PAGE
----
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Up, Up and Away

The Centers for Disease Control and Prevention recently posted a press release regarding the quite horrifying number of young children who are each year treated in the nation’s emergency departments for unintentional medication overdoses.  In plainer terms, that’s little kids who – without close supervision –  find and eat or drink adult prescription drugs.  Then they get sick, sometimes really, really sick.  Something like one of every 150 two-year-olds is rushed to a hospital after snacking on pills or potions left on counters, or on night stands,  or near bathroom sinks or similarly handy spots.

Considering that some 133  million Americans (that’s 45 percent of the population) are being treated for at least one chronic disease, and that some 65 percent of us take one or more prescription medications daily, it’s probably amazing that this doesn’t happen more often than it does.

We won’t even begin to talk about the number of young teens and adults who misappropriate prescription medications for non-medical uses.  We’re just thinking about the safety of very young, naturally curious, trusting children.  In recent years, according to the CDC’s Medication Safety Program director, Dr. Dan Budnitz, the number of accidental overdoses in little ones has increased by 20 percent.  It was already bad, and it’s apparently getting worse.

There are some really simple steps to follow to protect children from accidental overdoses and poisoning.  And this is not just good advice for those of us with little ones at home.  Remember,  friends and families with young children visit those of us whose own children are grown.  Those of us with young children spend time at gran’s house, or with uncles and aunties and other older relatives and friends who are very likely to have their drug supplies close by, in easy-to-open containers.  People get to talking and enjoying each other’s company and, oops!  Little Sally’s found the heart meds and downed the lot before we even realized she’d wandered off!  Seriously – these stories are told every day in emergency departments by very responsible, loving but now totally distraught parents.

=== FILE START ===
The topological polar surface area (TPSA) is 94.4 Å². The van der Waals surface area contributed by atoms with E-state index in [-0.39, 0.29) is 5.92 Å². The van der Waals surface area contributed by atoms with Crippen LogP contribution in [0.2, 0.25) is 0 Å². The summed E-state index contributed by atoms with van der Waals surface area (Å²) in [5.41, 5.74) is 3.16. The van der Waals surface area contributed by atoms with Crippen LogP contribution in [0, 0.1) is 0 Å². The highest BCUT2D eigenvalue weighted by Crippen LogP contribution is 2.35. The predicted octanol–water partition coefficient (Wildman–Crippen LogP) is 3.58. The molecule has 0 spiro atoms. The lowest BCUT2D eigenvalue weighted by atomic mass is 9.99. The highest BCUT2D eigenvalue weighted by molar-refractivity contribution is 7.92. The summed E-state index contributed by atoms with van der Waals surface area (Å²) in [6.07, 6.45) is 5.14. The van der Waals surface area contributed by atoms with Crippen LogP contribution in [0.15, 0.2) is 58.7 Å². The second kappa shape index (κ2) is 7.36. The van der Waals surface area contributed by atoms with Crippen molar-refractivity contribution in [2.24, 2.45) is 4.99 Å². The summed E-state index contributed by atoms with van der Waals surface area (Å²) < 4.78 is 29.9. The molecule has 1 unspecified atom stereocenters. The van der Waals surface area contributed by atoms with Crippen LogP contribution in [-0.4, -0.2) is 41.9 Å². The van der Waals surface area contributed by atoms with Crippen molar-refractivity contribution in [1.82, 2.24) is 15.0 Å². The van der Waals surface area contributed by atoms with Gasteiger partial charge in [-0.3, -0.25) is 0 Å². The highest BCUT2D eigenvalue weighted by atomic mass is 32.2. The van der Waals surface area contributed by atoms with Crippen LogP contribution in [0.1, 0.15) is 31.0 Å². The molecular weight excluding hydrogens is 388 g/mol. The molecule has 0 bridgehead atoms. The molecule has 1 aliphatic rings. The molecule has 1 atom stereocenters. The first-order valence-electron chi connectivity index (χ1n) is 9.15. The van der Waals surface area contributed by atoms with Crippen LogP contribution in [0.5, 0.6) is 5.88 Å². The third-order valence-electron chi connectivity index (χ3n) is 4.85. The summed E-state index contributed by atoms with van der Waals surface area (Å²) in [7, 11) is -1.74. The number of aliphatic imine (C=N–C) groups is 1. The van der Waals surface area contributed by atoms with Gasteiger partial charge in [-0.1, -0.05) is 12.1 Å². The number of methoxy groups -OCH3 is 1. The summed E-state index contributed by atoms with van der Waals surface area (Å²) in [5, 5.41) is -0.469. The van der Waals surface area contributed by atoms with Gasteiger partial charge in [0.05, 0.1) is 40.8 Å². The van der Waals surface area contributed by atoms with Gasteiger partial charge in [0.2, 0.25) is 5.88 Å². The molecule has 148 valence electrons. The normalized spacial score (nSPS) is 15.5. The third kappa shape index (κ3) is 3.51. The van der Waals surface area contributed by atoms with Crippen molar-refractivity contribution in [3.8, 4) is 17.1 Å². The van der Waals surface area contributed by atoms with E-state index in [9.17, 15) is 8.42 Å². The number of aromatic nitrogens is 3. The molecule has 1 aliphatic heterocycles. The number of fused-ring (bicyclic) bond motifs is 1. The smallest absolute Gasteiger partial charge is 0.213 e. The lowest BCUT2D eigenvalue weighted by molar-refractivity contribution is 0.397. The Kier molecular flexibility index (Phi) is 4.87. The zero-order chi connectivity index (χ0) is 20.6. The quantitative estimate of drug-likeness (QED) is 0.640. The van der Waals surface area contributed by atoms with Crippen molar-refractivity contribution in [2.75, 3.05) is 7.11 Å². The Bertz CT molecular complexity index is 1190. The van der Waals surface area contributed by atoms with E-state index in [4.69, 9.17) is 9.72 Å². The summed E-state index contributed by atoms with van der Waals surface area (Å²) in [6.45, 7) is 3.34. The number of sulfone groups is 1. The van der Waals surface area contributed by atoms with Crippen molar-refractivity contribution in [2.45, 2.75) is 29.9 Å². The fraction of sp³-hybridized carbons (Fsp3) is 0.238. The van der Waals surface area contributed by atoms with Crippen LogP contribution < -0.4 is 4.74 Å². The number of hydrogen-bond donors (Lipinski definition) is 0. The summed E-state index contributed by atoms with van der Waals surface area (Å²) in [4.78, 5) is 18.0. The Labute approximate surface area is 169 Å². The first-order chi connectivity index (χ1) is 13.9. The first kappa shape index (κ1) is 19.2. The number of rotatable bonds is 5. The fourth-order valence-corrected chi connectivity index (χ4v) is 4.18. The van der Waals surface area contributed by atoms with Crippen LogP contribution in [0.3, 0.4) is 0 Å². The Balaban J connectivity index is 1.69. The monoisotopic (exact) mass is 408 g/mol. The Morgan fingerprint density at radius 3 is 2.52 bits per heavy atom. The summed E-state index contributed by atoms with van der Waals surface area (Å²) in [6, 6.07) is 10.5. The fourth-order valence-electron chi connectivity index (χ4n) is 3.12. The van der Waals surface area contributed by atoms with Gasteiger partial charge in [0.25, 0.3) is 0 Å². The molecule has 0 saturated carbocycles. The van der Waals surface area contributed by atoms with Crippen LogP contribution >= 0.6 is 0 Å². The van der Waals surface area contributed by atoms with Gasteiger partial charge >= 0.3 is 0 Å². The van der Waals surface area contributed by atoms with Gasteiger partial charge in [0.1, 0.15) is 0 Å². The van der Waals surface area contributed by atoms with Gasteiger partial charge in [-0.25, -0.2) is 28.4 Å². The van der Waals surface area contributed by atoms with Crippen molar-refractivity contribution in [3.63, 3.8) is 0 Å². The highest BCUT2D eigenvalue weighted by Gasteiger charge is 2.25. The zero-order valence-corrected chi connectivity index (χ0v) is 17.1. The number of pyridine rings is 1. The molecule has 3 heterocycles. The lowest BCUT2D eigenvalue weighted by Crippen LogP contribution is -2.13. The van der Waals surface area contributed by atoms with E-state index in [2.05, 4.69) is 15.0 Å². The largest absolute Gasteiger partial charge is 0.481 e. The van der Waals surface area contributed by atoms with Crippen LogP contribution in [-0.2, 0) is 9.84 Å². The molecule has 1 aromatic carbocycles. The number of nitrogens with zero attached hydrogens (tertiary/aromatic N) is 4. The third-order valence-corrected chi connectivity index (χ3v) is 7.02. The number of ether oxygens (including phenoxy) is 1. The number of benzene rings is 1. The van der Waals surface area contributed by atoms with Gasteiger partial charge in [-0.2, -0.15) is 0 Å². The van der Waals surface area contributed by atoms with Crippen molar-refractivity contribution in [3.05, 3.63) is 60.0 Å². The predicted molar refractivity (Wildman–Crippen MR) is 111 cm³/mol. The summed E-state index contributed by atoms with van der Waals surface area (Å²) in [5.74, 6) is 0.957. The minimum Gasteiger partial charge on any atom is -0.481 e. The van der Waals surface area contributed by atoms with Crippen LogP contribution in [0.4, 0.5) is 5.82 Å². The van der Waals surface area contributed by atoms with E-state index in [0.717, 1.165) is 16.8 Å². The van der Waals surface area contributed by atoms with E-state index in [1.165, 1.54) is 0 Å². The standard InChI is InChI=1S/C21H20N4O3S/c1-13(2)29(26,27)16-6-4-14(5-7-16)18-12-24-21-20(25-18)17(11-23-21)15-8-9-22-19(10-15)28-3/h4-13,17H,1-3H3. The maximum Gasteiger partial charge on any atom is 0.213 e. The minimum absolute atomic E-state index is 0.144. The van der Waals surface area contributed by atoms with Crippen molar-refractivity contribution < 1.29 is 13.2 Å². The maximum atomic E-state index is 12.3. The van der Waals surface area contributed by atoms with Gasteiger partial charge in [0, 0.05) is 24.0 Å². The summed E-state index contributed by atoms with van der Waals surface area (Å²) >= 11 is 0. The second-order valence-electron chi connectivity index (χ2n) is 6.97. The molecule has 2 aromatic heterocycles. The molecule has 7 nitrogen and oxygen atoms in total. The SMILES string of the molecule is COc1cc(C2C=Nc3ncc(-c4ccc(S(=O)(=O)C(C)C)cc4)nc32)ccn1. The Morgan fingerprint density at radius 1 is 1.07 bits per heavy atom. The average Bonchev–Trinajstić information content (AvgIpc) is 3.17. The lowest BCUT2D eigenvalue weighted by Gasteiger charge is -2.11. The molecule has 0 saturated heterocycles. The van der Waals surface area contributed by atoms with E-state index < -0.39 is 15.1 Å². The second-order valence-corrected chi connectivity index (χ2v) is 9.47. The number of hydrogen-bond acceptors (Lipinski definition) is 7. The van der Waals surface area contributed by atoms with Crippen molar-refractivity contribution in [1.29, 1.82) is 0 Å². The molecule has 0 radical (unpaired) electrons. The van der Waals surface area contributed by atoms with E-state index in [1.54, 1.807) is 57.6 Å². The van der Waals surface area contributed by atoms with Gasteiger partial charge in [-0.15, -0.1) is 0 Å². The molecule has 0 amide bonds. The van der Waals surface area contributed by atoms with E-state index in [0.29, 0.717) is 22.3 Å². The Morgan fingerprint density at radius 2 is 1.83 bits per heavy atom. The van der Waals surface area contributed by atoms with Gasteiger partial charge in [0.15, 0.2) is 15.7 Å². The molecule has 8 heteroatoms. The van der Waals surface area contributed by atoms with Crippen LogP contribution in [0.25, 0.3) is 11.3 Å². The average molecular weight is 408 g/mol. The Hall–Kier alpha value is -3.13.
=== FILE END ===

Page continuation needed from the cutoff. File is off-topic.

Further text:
What to do?  Here are some ways to protect children:

  • Put vitamins and medicines away each and every time you use them.  Do not leave medicines or supplements out near a sick child’s bedside or on the kitchen counter or in your room.  This is the case even if you have to administer the medicine again in a few hours.
  • Find a storage place children – smart, fearless, inquisitive children – cannot reach.  Use a spot too high for a child to see or reach.  Any medicine or vitamin can cause serious harm if taken the wrong way.  This is true of over-the-counter remedies, supplements and drugs as well.
  • Listen for the click.  Make absolutely certain that the safety cap is locked.  If the container has one of those locking caps that turns, be sure to twist it until that click is heard.  
  • Teach children about medicine safety.  Of course you know not to ever, ever tell a child that medicine is candy or a treat in order to induce them to take it, even if that child really does not want to take his or her medicine. And keep in mind that children, when at play, imitate grown up behavior.  Taking pills is quite reasonably understood as part of that behavior.  So once again, keep medicine up and away when not actually being administered. 
  • Tell any guests about medicine safety.  Be sure house guests and visitors keep their purses, totes, bags or coats that have medicines in them up and away and out of sight when they visit. And keep track of children when visiting family, friends and neighbors. Ask if any medications might be within reach and move them before the worst happens. 
  • Be prepared in case of an emergency.  Program the Poison Control number in home and cell phones: 1 800 222 1222.

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